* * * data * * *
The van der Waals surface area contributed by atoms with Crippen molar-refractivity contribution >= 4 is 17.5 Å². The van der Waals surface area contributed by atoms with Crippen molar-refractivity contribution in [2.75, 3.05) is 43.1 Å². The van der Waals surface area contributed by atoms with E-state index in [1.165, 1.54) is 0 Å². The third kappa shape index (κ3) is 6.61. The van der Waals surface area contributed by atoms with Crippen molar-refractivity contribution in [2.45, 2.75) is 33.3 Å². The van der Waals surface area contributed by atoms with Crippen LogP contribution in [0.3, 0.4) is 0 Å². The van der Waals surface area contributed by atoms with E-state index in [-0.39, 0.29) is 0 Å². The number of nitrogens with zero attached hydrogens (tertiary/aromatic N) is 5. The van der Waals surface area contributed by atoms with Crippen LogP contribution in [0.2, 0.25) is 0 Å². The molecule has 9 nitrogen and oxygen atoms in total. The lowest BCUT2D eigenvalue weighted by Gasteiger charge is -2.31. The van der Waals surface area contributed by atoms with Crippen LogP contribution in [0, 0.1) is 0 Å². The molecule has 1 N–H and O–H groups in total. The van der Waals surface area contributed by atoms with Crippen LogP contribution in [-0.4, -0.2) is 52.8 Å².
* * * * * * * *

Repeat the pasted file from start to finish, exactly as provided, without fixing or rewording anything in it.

The van der Waals surface area contributed by atoms with Crippen molar-refractivity contribution >= 4 is 17.5 Å². The van der Waals surface area contributed by atoms with Crippen molar-refractivity contribution in [2.75, 3.05) is 43.1 Å². The van der Waals surface area contributed by atoms with E-state index in [1.165, 1.54) is 0 Å². The third kappa shape index (κ3) is 6.61. The van der Waals surface area contributed by atoms with Crippen molar-refractivity contribution in [2.45, 2.75) is 33.3 Å². The van der Waals surface area contributed by atoms with Crippen LogP contribution in [0.3, 0.4) is 0 Å². The van der Waals surface area contributed by atoms with E-state index in [-0.39, 0.29) is 0 Å². The number of nitrogens with zero attached hydrogens (tertiary/aromatic N) is 5. The van der Waals surface area contributed by atoms with Crippen LogP contribution in [0.2, 0.25) is 0 Å². The molecule has 9 nitrogen and oxygen atoms in total. The lowest BCUT2D eigenvalue weighted by Gasteiger charge is -2.31. The van der Waals surface area contributed by atoms with Crippen LogP contribution in [0, 0.1) is 0 Å². The molecule has 1 N–H and O–H groups in total. The van der Waals surface area contributed by atoms with Crippen LogP contribution in [-0.4, -0.2) is 52.8 Å².